October 30, 2009 in Sports

Hunting + fishing

By The Spokesman-Review
 

Tip of the week

Slip bobbers are a great way to present bait or a jig for steelhead or trout. Add enough split shot to the line just above the bait to submerge all but the top of the bobber. This way the fish can pull it down with little resistance.

Braggin’ rights

Mike Sweeney, Jerry Hawkins and I, three social security-age pheasant hunters who should know better than to stay out all day, nevertheless fought off muscle cramps, blisters and heavy brush to down nine roosters in the Endicott area on opening day. I think our dogs deserved most of the credit.

“Skipper Bill” Bongers, his son Sean, and friend Frank, put away their fishing rods long enough last week to take two nice mule deer bucks and one whitetail buck from the breaks of the Snake River. They started at 8 a.m. and were done by noon.

Overheard

The consensus among opening-day pheasant hunters seemed to be there are more birds than last year, but the population is still down. As always, there are pockets in the Palouse where hunters swear they were hunting the “glory days” of the 1960s. An informal survey last Saturday indicated pheasant hunters were averaging less than a bird each. Grey partridge appeared to be up and a friend who hunted around St. John said there were quail in every draw.

Heads up

The time chart on page 10 in the Idaho waterfowl rules book has some incorrect times for Sunday. The opening and closing times in the three Mountain time zone areas are off by one hour. The actual opening and closing time should be one hour earlier.

•The Fall chinook season on the Snake River ends Saturday. The 15,000-fish run was lower than expected, but the jack return set a record.

Salmon and steelhead

If you haven’t planned a steelhead trip for this year, you’ll be kicking yourself come spring barbecue time as we’re not likely to see another run of this magnitude soon. This year, 282,210 steelhead have been counted at Lower Granite Dam. The five-year average for this date is 134,764. The Snake and Salmon are giving up approximately one fish kept per eight hours of fishing, The Clearwater is not as good at 11 angler hours per fish.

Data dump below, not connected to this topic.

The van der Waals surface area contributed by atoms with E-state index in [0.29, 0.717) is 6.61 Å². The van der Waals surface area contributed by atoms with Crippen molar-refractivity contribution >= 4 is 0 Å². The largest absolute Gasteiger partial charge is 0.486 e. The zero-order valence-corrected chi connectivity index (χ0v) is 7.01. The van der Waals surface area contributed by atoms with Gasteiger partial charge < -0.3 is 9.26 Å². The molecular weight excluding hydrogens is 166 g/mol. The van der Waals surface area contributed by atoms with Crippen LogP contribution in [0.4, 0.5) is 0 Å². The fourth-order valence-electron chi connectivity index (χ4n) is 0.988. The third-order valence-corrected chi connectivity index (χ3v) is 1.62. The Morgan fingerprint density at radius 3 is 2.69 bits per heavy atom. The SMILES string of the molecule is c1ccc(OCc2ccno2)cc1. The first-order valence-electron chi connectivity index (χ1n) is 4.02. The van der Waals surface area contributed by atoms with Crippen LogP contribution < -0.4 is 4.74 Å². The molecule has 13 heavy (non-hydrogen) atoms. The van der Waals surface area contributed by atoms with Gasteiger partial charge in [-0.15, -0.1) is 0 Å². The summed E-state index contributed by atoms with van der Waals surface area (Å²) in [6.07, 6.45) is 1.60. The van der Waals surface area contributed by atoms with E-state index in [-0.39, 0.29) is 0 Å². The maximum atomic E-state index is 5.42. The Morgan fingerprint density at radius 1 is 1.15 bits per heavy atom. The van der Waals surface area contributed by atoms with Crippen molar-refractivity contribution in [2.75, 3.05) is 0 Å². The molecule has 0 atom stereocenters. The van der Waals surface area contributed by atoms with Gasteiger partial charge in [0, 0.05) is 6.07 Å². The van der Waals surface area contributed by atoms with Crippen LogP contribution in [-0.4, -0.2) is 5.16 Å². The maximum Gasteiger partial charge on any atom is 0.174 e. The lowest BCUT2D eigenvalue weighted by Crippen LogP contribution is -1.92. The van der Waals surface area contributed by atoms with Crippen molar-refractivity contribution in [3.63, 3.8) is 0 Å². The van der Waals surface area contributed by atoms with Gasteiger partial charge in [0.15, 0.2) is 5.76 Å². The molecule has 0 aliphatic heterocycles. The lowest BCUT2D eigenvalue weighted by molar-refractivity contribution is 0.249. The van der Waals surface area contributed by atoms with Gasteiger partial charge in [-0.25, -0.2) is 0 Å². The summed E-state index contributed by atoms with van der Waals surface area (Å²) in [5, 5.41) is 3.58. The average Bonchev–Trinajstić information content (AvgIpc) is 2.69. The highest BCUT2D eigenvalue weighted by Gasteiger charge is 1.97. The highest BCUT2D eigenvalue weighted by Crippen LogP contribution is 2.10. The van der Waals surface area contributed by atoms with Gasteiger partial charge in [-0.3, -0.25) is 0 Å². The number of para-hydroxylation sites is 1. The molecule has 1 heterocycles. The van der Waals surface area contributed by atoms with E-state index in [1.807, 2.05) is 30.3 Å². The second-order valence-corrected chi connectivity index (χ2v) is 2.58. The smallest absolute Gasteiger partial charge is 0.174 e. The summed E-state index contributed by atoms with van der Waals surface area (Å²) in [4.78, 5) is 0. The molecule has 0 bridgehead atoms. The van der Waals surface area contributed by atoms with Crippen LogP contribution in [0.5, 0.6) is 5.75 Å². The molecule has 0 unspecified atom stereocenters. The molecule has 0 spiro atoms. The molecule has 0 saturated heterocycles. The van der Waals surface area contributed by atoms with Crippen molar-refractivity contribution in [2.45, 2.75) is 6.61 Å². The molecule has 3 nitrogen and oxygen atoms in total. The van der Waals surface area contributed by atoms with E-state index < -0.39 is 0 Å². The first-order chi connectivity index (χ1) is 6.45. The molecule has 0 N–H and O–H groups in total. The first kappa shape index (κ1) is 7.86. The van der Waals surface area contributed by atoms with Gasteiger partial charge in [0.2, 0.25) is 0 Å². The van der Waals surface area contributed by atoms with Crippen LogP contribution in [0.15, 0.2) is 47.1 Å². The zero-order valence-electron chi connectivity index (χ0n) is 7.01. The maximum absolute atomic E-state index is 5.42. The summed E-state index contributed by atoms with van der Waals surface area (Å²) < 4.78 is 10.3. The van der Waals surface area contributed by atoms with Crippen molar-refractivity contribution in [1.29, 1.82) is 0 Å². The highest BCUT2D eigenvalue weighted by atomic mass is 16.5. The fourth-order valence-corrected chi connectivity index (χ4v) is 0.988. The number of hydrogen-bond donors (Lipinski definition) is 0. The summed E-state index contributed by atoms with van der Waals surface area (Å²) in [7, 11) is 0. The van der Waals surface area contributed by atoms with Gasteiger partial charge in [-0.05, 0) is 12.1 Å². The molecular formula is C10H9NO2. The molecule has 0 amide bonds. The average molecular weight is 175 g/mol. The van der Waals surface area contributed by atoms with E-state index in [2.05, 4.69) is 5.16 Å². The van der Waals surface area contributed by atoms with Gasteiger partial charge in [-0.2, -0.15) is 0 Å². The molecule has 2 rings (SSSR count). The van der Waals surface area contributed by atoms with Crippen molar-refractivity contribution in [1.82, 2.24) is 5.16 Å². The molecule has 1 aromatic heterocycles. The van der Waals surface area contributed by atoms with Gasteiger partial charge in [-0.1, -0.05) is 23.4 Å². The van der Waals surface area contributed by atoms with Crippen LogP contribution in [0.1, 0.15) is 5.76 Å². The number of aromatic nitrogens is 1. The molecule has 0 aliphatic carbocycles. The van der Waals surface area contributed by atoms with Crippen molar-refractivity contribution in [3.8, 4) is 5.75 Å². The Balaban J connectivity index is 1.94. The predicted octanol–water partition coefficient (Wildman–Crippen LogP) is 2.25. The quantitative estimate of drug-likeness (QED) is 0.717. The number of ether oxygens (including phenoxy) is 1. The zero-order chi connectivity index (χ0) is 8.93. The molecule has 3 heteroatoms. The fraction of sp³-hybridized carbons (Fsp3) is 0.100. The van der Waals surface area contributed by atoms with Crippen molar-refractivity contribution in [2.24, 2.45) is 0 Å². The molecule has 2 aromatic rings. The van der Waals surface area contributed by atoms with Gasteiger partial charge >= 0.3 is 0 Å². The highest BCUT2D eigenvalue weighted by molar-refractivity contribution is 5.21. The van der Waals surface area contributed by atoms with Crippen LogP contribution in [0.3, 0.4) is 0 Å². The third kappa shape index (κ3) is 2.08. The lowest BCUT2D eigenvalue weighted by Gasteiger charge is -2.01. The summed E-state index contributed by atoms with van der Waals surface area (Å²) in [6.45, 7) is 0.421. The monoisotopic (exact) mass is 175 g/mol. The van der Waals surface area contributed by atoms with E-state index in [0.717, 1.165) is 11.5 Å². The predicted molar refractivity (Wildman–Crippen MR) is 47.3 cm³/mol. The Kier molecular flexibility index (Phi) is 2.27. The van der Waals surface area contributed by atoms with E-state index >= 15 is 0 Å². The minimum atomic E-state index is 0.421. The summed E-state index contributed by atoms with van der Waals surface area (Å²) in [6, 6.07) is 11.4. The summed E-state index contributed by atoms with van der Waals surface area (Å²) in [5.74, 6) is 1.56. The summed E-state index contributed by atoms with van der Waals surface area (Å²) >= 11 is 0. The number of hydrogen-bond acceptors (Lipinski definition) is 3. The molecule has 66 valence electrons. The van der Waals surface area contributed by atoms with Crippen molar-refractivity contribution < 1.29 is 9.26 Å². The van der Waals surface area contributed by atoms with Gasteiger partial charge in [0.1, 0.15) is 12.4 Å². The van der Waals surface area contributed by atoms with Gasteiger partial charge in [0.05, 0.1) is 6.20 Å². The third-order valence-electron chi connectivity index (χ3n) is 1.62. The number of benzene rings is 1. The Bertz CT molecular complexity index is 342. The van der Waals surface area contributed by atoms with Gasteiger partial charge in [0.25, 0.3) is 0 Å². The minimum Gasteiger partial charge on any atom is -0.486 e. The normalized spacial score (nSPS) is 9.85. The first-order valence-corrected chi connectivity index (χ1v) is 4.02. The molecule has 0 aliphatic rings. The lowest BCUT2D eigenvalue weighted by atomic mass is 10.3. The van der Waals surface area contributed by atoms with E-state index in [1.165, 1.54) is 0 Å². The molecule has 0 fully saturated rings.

Joe Bumgarner, a WDFW fish biologist, said limited creel checks indicate good catch rates in various river sections. Anglers who were recently checked in the Wallula area, from the Washington-Oregon state line to the mouth of the Walla Walla River, averaged just less than 11 hours of fishing per steelhead caught.

In the Ringold area this week, bank anglers averaged one steelhead for 6.6 hours of fishing and boat anglers averaged one steelhead for 4.8 pole hours, or 2.5 steelhead per boat.

Methow River hatchery steelhead fishing recently expanded. Now open is the section from the second powerline crossing upstream from Pateros to the first Hwy. 153 Bridge. The daily limit is four adipose fin-clipped, hatchery-origin steelhead, with a minimum size of 20 inches. The regulations state that anglers must retain any of these fish they catch, since the open area expansion is intended to reduce the number of excess hatchery-origin steelhead on the spawning grounds

Oregon Department of Fish and Wildlife recent creel checks on the Lower Grand Ronde River showed an average of just more than nine hours of fishing per steelhead caught on the Washington section, from Boggan’s Oasis to the state line.

Trout and kokanee

Lake Roosevelt trout fishing has been consistently good everywhere. Latest reports from the Hunters area had the fish 15-30 feet down, hitting the usual muddler/flasher combo. Most fish are 14-17 inches.

If you want to keep fishing after Saturday, there are still a number of area lakes to hit. Waitts is open until the end of February. Silver, Eloika, Banks, Moses, Potholes and Lake Spokane are open year-round. Amber Lake is open for catch and release/restricted gear until Nov. 30. Sprague Lake continues to provide excellent fishing for outsized rainbow. Rock Lake browns are hitting well for trollers.